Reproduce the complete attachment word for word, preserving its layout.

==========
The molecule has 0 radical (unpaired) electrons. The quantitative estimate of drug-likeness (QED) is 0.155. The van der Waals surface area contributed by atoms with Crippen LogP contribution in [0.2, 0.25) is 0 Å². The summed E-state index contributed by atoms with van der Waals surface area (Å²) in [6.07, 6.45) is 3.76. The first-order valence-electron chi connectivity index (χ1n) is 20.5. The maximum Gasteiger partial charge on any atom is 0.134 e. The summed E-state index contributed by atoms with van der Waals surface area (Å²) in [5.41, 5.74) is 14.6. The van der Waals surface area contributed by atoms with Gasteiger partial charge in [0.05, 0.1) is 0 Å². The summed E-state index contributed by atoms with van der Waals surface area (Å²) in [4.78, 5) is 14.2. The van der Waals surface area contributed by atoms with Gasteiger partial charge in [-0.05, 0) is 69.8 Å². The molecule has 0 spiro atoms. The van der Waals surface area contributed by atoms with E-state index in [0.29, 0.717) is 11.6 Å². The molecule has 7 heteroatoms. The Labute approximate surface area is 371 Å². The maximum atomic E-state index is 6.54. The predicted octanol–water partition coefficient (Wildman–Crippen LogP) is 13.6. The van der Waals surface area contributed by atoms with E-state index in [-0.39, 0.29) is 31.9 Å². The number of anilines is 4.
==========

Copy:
The molecule has 0 radical (unpaired) electrons. The quantitative estimate of drug-likeness (QED) is 0.155. The van der Waals surface area contributed by atoms with Crippen LogP contribution in [0.2, 0.25) is 0 Å². The summed E-state index contributed by atoms with van der Waals surface area (Å²) in [6.07, 6.45) is 3.76. The first-order valence-electron chi connectivity index (χ1n) is 20.5. The maximum Gasteiger partial charge on any atom is 0.134 e. The summed E-state index contributed by atoms with van der Waals surface area (Å²) in [5.41, 5.74) is 14.6. The van der Waals surface area contributed by atoms with Gasteiger partial charge in [0.05, 0.1) is 0 Å². The summed E-state index contributed by atoms with van der Waals surface area (Å²) in [4.78, 5) is 14.2. The van der Waals surface area contributed by atoms with Gasteiger partial charge in [-0.05, 0) is 69.8 Å². The molecule has 0 spiro atoms. The van der Waals surface area contributed by atoms with E-state index in [0.29, 0.717) is 11.6 Å². The molecule has 7 heteroatoms. The Labute approximate surface area is 371 Å². The maximum atomic E-state index is 6.54. The predicted octanol–water partition coefficient (Wildman–Crippen LogP) is 13.6. The van der Waals surface area contributed by atoms with E-state index in [-0.39, 0.29) is 31.9 Å². The number of anilines is 4.